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Thread: New York City's Population Growth

  1. #106
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    Quote Originally Posted by JCMAN320
    Where I haven't seen it. lol. Census estimates are so flawed any way.
    Indeed. Many municipalities contest them year after year.

  2. #107

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    April 3, 2006
    New York City Losing Blacks, Census Shows
    By SAM ROBERTS

    An accelerating exodus of American-born blacks, coupled with slight declines in birthrates and a slowing influx of Caribbean and African immigrants, have produced a decline in New York City's black population for the first time since the draft riots during the Civil War, according to preliminary census estimates.

    An analysis of the latest figures, which show the city with 30,000 fewer black residents in 2004 than in 2000, also revealed stark contrasts in the migration patterns of blacks and whites.

    While white New Yorkers are still more likely than blacks to leave the city, they are also more likely to relocate to the nearby suburbs (which is where half the whites move) or elsewhere in the Northeast, or to scatter to other cities and retirement communities across the country. Moreover, New York remains a magnet for whites from most other states.

    In contrast, 7 in 10 black people who are moving leave the region altogether. And, unlike black migrants from Chicago, Philadelphia and Detroit, most of them go to the South, especially to Florida, the Carolinas and Georgia. The rest move to states like California, Ohio, Illinois and Michigan with large black populations.

    Also, New York has a net loss of blacks to all but five states, and those net gains are minuscule.

    "This suggests that the black movement out of New York City is much more of an evacuation than the movement for whites," said William Frey, a demographer for the Brookings Institution, who analyzed migration patterns for The New York Times.

    The implications for a city of 8.2 million people could be profound. If the trend continues, not only will the black share of New York's population, which dipped below 25 percent in 2000, continue to decline, particularly if the overall population grows, but a higher proportion of black New Yorkers will be foreign-born or the children of immigrants.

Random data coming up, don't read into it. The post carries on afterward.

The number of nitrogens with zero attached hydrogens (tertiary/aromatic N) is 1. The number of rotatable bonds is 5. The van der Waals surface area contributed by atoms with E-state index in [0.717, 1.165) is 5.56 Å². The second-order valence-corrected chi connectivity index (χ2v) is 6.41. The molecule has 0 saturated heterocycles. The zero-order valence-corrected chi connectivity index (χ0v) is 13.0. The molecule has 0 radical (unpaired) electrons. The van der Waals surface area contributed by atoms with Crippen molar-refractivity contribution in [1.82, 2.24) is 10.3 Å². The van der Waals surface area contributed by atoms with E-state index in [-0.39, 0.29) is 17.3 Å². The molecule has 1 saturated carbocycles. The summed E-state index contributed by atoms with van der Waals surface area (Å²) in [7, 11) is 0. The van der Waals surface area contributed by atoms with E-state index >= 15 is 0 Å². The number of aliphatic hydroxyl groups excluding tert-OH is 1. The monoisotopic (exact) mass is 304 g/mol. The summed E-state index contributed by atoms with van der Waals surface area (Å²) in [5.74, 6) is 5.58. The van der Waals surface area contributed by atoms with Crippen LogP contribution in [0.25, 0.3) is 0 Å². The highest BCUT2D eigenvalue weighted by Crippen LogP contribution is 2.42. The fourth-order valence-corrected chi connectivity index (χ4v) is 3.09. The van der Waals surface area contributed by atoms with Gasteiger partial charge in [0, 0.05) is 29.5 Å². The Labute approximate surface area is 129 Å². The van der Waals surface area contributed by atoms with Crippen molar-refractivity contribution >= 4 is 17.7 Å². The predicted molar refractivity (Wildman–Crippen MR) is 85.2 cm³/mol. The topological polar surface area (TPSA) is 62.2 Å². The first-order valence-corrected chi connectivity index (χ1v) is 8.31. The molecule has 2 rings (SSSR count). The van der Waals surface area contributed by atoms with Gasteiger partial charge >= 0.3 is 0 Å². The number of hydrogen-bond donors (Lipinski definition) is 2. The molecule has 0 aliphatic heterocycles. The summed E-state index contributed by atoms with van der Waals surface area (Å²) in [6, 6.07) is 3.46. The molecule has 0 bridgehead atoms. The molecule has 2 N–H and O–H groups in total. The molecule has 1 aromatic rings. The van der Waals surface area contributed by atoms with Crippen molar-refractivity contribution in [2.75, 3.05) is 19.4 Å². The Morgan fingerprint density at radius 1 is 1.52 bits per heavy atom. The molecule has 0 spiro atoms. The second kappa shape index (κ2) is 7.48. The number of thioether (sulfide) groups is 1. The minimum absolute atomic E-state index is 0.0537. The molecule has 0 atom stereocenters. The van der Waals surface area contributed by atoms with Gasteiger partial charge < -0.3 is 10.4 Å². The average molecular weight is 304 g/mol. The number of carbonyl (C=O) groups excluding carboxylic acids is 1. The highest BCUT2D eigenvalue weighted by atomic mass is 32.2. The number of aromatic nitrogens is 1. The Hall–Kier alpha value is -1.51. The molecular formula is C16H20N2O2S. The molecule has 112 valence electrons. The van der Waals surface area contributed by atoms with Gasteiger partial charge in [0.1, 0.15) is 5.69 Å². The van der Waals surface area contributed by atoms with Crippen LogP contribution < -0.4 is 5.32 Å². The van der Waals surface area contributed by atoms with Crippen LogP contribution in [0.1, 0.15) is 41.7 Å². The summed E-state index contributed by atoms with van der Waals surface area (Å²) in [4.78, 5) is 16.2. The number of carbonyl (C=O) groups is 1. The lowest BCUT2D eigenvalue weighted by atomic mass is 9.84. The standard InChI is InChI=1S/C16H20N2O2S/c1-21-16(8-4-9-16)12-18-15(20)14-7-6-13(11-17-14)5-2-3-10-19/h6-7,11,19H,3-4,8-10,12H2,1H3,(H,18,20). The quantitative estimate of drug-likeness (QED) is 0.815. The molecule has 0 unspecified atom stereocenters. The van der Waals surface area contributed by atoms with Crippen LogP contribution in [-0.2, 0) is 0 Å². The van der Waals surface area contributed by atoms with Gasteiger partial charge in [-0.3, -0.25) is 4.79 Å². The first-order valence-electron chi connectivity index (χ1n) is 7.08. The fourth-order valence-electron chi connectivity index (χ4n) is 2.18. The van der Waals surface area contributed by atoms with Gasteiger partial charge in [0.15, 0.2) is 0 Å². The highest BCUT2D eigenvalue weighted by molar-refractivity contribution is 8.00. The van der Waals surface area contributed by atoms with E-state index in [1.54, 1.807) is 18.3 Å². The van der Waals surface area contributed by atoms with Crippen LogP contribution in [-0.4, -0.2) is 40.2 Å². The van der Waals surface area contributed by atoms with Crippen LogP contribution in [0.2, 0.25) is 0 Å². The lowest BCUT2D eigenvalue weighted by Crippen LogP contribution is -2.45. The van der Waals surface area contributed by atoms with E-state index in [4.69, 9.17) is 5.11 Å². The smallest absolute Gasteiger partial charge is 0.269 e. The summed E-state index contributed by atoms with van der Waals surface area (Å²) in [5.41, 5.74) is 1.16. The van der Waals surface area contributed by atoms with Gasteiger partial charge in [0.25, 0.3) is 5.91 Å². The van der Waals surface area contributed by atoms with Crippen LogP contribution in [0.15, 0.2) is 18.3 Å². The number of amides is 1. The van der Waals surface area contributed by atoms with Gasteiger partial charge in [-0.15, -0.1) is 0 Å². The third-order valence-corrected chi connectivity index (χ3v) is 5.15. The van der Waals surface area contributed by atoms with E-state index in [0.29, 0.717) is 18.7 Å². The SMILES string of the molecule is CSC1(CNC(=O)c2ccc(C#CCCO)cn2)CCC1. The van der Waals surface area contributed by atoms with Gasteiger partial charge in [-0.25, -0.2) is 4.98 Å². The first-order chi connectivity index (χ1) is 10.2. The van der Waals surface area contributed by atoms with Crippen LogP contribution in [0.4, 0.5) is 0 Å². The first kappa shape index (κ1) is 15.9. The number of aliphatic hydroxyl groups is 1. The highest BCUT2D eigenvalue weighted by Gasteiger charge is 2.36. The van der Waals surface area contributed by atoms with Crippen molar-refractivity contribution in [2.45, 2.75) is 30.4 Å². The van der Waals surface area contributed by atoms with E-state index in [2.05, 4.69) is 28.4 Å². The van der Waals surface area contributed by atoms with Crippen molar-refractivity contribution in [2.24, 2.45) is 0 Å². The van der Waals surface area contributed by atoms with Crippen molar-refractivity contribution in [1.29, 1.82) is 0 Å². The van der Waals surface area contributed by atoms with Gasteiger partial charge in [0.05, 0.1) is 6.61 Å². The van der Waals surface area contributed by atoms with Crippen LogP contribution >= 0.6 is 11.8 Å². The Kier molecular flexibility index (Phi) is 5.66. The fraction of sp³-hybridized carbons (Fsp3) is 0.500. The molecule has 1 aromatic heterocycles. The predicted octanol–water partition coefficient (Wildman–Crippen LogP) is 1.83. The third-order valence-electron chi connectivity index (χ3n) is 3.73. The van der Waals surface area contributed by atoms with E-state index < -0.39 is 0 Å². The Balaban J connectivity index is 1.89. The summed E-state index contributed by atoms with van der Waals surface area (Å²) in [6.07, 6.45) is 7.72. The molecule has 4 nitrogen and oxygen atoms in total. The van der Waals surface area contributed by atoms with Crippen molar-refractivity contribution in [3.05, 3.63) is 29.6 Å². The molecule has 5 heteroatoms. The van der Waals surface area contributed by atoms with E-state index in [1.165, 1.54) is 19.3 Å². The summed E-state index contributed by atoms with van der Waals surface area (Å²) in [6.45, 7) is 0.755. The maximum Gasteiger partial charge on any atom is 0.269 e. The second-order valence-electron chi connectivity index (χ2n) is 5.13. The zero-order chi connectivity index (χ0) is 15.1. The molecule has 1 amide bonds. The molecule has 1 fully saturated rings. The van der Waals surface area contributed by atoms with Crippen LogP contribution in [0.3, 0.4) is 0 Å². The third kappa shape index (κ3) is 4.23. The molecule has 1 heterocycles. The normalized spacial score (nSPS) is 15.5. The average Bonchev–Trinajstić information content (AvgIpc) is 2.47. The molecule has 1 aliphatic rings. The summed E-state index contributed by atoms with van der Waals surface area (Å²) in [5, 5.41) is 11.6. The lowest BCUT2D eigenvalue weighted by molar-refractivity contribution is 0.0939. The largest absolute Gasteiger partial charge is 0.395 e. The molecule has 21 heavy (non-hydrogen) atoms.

Many blacks are leaving for economic reasons. Jacqueline Dowdell moved to North Carolina last year from Hamilton Heights in Upper Manhattan in search of a lower cost of living. Once an editor at the Schomburg Center for Research in Black Culture in Harlem, she now works as a communications coordinator for a health care company in Chapel Hill.

    "It was a difficult decision, but it was a financial decision," said Ms. Dowdell, 39, adding that the move also gave her time to research her family's roots in Virginia.

    "I just continued to spend so much money trying to live without thinking about the future," she said. "I was focused on surviving, and I wanted to make a commitment to more quality of life."

    The analysis of migration from 1995 to 2000 also suggests that many blacks, already struggling with high housing costs in New York City, are being priced out of nearby suburbs, too.

    Among black married couples with children, only about one in three who left the city moved to nearby suburbs, compared with two in three white married couples with children. More black married couples with children moved to the South than to the suburbs.

    Over all, more black residents who left New York City moved to Florida than to New Jersey.

    But black residents who left the city were more likely to remain in the region if they had higher incomes and were college educated. And while black migrants to the South include some aspiring professionals, a larger share were lower income, less educated and elderly.

    "All this suggests that New York City out-migration of blacks is unique in its scope — net losses to most states — and pattern — especially destined to the South," Dr. Frey said.

    Reversing a tide from the South who altered the complexion of the city earlier in the 20th century, the number of American-born blacks leaving the city has exceeded the number arriving since at least the late 1970's.

    "You have older people who leave the North just to go back to a place that is kind of slower, or where they grew up or went on vacation when they were younger — and when you retire, your money doesn't go very far in New York," said Sylviane A. Diouf, a historian and researcher at the Schomburg Center and co-author of a study of black migration. "You also have young college-educated people who find that the South has lots of economic potential and a lower cost of living."

    The slower pace appealed to Gladys Favours, who worked for a city councilwoman from Brooklyn and moved from East New York seven years ago to a town of fewer than 1,000 people near Charlotte, N.C, after she was unable to find another job.